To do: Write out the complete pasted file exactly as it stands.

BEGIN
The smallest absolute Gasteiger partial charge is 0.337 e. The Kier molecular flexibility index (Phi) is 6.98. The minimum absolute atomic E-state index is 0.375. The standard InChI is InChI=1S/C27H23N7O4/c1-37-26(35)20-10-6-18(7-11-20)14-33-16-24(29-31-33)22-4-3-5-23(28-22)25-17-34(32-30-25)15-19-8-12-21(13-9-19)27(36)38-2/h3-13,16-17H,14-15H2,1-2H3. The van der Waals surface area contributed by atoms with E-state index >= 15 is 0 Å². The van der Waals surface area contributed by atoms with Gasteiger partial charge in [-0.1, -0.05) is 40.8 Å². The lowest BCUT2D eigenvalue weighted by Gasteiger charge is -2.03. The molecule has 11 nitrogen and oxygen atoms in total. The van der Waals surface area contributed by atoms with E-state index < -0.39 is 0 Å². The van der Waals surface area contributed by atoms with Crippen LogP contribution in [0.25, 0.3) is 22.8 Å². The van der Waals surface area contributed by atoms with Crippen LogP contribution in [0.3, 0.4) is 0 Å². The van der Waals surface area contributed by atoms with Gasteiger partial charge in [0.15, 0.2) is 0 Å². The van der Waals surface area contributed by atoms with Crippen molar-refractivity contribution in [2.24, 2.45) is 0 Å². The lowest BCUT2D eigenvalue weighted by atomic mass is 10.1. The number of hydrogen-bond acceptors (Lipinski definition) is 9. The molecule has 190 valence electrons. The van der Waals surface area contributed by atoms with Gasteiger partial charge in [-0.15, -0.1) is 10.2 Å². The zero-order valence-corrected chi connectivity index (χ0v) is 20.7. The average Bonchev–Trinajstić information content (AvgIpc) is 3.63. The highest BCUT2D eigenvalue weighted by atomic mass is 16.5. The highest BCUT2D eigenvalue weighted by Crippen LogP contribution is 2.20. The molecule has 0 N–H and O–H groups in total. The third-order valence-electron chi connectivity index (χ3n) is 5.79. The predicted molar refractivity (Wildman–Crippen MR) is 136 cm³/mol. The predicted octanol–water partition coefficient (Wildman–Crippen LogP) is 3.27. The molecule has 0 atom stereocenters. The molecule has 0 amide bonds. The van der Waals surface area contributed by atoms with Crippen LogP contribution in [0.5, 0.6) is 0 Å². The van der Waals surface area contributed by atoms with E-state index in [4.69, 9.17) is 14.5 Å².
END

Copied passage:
The smallest absolute Gasteiger partial charge is 0.337 e. The Kier molecular flexibility index (Phi) is 6.98. The minimum absolute atomic E-state index is 0.375. The standard InChI is InChI=1S/C27H23N7O4/c1-37-26(35)20-10-6-18(7-11-20)14-33-16-24(29-31-33)22-4-3-5-23(28-22)25-17-34(32-30-25)15-19-8-12-21(13-9-19)27(36)38-2/h3-13,16-17H,14-15H2,1-2H3. The van der Waals surface area contributed by atoms with E-state index >= 15 is 0 Å². The van der Waals surface area contributed by atoms with Gasteiger partial charge in [-0.1, -0.05) is 40.8 Å². The lowest BCUT2D eigenvalue weighted by Gasteiger charge is -2.03. The molecule has 11 nitrogen and oxygen atoms in total. The van der Waals surface area contributed by atoms with E-state index < -0.39 is 0 Å². The van der Waals surface area contributed by atoms with Crippen LogP contribution in [0.25, 0.3) is 22.8 Å². The van der Waals surface area contributed by atoms with Crippen LogP contribution in [0.3, 0.4) is 0 Å². The van der Waals surface area contributed by atoms with Gasteiger partial charge in [0.15, 0.2) is 0 Å². The van der Waals surface area contributed by atoms with Crippen molar-refractivity contribution in [2.24, 2.45) is 0 Å². The lowest BCUT2D eigenvalue weighted by atomic mass is 10.1. The number of hydrogen-bond acceptors (Lipinski definition) is 9. The molecule has 190 valence electrons. The van der Waals surface area contributed by atoms with Gasteiger partial charge in [-0.15, -0.1) is 10.2 Å². The zero-order valence-corrected chi connectivity index (χ0v) is 20.7. The average Bonchev–Trinajstić information content (AvgIpc) is 3.63. The highest BCUT2D eigenvalue weighted by atomic mass is 16.5. The highest BCUT2D eigenvalue weighted by Crippen LogP contribution is 2.20. The molecule has 0 N–H and O–H groups in total. The third-order valence-electron chi connectivity index (χ3n) is 5.79. The predicted molar refractivity (Wildman–Crippen MR) is 136 cm³/mol. The predicted octanol–water partition coefficient (Wildman–Crippen LogP) is 3.27. The molecule has 0 atom stereocenters. The molecule has 0 amide bonds. The van der Waals surface area contributed by atoms with Crippen LogP contribution in [0.5, 0.6) is 0 Å². The van der Waals surface area contributed by atoms with E-state index in [4.69, 9.17) is 14.5 Å².